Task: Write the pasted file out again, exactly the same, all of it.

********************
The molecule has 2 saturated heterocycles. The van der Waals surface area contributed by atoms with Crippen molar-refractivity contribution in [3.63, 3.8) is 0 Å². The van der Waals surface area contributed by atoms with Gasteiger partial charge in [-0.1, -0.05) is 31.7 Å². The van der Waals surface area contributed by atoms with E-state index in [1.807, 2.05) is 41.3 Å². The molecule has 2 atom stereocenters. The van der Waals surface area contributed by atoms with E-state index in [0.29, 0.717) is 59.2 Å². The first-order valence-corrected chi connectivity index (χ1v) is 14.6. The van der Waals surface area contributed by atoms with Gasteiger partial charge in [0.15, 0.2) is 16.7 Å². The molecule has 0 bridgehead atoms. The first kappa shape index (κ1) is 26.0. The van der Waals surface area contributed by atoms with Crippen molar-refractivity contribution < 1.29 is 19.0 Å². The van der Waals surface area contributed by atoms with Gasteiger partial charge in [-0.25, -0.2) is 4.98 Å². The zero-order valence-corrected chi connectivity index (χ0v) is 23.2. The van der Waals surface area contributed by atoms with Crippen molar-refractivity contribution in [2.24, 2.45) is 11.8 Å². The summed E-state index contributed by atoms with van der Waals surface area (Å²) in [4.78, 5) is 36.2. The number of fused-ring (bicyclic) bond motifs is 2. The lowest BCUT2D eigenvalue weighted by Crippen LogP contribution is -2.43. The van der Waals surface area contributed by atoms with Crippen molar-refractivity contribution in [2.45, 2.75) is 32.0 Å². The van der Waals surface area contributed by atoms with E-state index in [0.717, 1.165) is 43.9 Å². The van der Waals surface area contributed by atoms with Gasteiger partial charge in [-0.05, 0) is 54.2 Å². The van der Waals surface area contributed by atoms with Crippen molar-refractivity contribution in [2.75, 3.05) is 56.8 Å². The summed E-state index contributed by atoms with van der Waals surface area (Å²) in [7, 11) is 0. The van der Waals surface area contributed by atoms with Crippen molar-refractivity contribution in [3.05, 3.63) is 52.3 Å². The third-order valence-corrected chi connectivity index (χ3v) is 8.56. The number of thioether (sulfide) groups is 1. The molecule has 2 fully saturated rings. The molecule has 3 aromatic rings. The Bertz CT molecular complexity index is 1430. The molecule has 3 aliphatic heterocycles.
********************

The molecule has 2 saturated heterocycles. The van der Waals surface area contributed by atoms with Crippen molar-refractivity contribution in [3.63, 3.8) is 0 Å². The van der Waals surface area contributed by atoms with Gasteiger partial charge in [-0.1, -0.05) is 31.7 Å². The van der Waals surface area contributed by atoms with E-state index in [1.807, 2.05) is 41.3 Å². The molecule has 2 atom stereocenters. The van der Waals surface area contributed by atoms with E-state index in [0.29, 0.717) is 59.2 Å². The first-order valence-corrected chi connectivity index (χ1v) is 14.6. The van der Waals surface area contributed by atoms with Gasteiger partial charge in [0.15, 0.2) is 16.7 Å². The molecule has 0 bridgehead atoms. The first kappa shape index (κ1) is 26.0. The van der Waals surface area contributed by atoms with Crippen molar-refractivity contribution < 1.29 is 19.0 Å². The van der Waals surface area contributed by atoms with Gasteiger partial charge in [-0.25, -0.2) is 4.98 Å². The zero-order valence-corrected chi connectivity index (χ0v) is 23.2. The van der Waals surface area contributed by atoms with Crippen molar-refractivity contribution in [2.24, 2.45) is 11.8 Å². The summed E-state index contributed by atoms with van der Waals surface area (Å²) in [4.78, 5) is 36.2. The number of fused-ring (bicyclic) bond motifs is 2. The lowest BCUT2D eigenvalue weighted by Crippen LogP contribution is -2.43. The van der Waals surface area contributed by atoms with Crippen molar-refractivity contribution in [2.45, 2.75) is 32.0 Å². The van der Waals surface area contributed by atoms with E-state index in [0.717, 1.165) is 43.9 Å². The van der Waals surface area contributed by atoms with Gasteiger partial charge in [-0.05, 0) is 54.2 Å². The van der Waals surface area contributed by atoms with Crippen molar-refractivity contribution in [2.75, 3.05) is 56.8 Å². The summed E-state index contributed by atoms with van der Waals surface area (Å²) in [7, 11) is 0. The van der Waals surface area contributed by atoms with Crippen molar-refractivity contribution in [3.05, 3.63) is 52.3 Å². The third-order valence-corrected chi connectivity index (χ3v) is 8.56. The number of thioether (sulfide) groups is 1. The molecule has 2 fully saturated rings. The molecule has 3 aromatic rings. The Bertz CT molecular complexity index is 1430. The molecule has 3 aliphatic heterocycles.